But more importantly is to remember that the states are still sovereign entities with definite power. We cannot possibly craft one Amendment that “fixes” our problems. We can only hope to restore critical lost powers to the states, and let them slowly dismantle the excesses of the federal system.

      But the states don’t need a massive grant of power. They just need (at a minimum) to regain their representation in the Senate. That would have major repercussions. Anything we can do beyond that would be fantastic.

      • sDee

        Wouldn’t the nullification of Obamacare and EPA regulations based upon abuse of power, serve as a foundation for regaining that power?

        Obamacare is now a rallying point and all states have the infrastructure to manage health insurance regulations and rates already.

        Then repeal the 17th. then…..

        • I don’t think it can serve as a basis. Nullification is more like “battlefield activity”. Changing the Constitution is like changing the entire battlefield.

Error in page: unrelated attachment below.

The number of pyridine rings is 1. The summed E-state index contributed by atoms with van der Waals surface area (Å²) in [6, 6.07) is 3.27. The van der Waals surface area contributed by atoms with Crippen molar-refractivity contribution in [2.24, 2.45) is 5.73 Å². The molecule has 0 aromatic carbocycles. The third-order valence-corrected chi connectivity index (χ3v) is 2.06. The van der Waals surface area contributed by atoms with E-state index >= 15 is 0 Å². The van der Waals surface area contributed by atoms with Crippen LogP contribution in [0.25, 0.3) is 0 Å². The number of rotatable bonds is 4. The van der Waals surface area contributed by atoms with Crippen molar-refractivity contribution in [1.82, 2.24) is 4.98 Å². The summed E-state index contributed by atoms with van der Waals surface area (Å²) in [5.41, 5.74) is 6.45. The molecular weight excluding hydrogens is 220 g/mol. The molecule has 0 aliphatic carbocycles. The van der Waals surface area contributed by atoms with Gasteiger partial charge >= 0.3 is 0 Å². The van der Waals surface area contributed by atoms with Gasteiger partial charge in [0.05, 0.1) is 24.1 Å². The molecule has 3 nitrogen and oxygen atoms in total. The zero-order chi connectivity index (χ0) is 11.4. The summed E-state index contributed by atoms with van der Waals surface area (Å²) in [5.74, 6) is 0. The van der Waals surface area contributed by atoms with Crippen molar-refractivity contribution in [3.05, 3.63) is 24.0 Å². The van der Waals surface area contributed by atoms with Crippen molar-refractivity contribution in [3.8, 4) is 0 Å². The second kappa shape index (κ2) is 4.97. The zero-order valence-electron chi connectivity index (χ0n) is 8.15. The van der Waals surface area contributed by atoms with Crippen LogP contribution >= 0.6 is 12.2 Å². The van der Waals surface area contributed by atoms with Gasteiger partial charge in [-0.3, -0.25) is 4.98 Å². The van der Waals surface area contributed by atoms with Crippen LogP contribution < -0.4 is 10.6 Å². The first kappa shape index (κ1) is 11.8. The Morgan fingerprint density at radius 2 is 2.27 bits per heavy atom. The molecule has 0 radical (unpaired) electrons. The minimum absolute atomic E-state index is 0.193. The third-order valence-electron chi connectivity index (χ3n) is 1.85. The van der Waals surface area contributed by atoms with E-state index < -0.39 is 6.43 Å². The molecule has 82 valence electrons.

The actions taking place on the battlefield are always subject to change. If enough states weaken the ACA through nullification, it would slowly lose traction. But it won’t take it out entirely.

          That’s the problem with the “let it implode” plan. It works, but as we saw with the 70-year collapse of the Soviet Union, it takes FAR too long.

  • Ryan H.

    Although I disagree with your analysis that nullification is a less effective mechanism to resist unconstitutional federal laws, at least it’s being discussed. I have objections to two things you’ve stated:

    1.) “In countries where the rule of law has broken down, nullification is a way of life. A tribal chief or some “warlord” will control a region by force”